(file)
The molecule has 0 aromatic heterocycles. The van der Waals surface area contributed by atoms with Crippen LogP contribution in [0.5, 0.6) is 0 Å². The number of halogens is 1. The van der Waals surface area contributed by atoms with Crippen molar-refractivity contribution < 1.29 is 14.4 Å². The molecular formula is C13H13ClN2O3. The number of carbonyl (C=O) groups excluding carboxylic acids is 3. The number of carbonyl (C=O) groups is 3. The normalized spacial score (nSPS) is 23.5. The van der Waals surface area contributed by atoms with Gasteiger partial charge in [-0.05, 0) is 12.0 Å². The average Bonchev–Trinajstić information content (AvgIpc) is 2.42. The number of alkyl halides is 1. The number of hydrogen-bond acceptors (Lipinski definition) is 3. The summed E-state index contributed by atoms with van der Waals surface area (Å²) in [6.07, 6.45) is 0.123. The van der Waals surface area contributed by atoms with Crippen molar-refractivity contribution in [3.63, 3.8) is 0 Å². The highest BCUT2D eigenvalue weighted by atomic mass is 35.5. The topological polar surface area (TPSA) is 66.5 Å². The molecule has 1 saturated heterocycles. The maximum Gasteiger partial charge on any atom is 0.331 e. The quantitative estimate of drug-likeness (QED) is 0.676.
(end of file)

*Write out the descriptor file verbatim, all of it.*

The molecule has 0 aromatic heterocycles. The van der Waals surface area contributed by atoms with Crippen LogP contribution in [0.5, 0.6) is 0 Å². The number of halogens is 1. The van der Waals surface area contributed by atoms with Crippen molar-refractivity contribution < 1.29 is 14.4 Å². The molecular formula is C13H13ClN2O3. The number of carbonyl (C=O) groups excluding carboxylic acids is 3. The number of carbonyl (C=O) groups is 3. The normalized spacial score (nSPS) is 23.5. The van der Waals surface area contributed by atoms with Gasteiger partial charge in [-0.05, 0) is 12.0 Å². The average Bonchev–Trinajstić information content (AvgIpc) is 2.42. The number of alkyl halides is 1. The number of hydrogen-bond acceptors (Lipinski definition) is 3. The summed E-state index contributed by atoms with van der Waals surface area (Å²) in [6.07, 6.45) is 0.123. The van der Waals surface area contributed by atoms with Crippen molar-refractivity contribution in [3.63, 3.8) is 0 Å². The highest BCUT2D eigenvalue weighted by atomic mass is 35.5. The topological polar surface area (TPSA) is 66.5 Å². The molecule has 1 saturated heterocycles. The maximum Gasteiger partial charge on any atom is 0.331 e. The quantitative estimate of drug-likeness (QED) is 0.676.